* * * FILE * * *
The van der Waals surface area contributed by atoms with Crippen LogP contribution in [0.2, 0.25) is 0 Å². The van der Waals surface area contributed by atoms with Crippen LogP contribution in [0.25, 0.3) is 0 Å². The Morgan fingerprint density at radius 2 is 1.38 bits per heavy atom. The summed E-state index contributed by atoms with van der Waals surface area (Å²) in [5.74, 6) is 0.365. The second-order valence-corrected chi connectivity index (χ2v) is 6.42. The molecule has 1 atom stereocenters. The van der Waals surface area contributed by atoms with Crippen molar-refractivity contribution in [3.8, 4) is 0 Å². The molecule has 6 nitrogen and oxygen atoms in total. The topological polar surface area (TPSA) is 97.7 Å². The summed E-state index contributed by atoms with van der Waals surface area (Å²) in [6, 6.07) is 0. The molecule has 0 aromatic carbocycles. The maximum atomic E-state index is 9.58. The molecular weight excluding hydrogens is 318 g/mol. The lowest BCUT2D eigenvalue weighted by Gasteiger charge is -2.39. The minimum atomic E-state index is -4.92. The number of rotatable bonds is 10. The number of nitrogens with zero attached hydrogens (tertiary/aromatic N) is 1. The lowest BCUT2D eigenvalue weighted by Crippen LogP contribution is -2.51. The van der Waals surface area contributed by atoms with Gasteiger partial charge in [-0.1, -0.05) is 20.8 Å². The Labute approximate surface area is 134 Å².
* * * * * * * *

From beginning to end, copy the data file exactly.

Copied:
The van der Waals surface area contributed by atoms with Crippen LogP contribution in [0.2, 0.25) is 0 Å². The van der Waals surface area contributed by atoms with Crippen LogP contribution in [0.25, 0.3) is 0 Å². The Morgan fingerprint density at radius 2 is 1.38 bits per heavy atom. The summed E-state index contributed by atoms with van der Waals surface area (Å²) in [5.74, 6) is 0.365. The second-order valence-corrected chi connectivity index (χ2v) is 6.42. The molecule has 1 atom stereocenters. The van der Waals surface area contributed by atoms with Crippen molar-refractivity contribution in [3.8, 4) is 0 Å². The molecule has 6 nitrogen and oxygen atoms in total. The topological polar surface area (TPSA) is 97.7 Å². The summed E-state index contributed by atoms with van der Waals surface area (Å²) in [6, 6.07) is 0. The molecule has 0 aromatic carbocycles. The maximum atomic E-state index is 9.58. The molecular weight excluding hydrogens is 318 g/mol. The lowest BCUT2D eigenvalue weighted by Gasteiger charge is -2.39. The minimum atomic E-state index is -4.92. The number of rotatable bonds is 10. The number of nitrogens with zero attached hydrogens (tertiary/aromatic N) is 1. The lowest BCUT2D eigenvalue weighted by Crippen LogP contribution is -2.51. The van der Waals surface area contributed by atoms with Gasteiger partial charge in [-0.1, -0.05) is 20.8 Å². The Labute approximate surface area is 134 Å².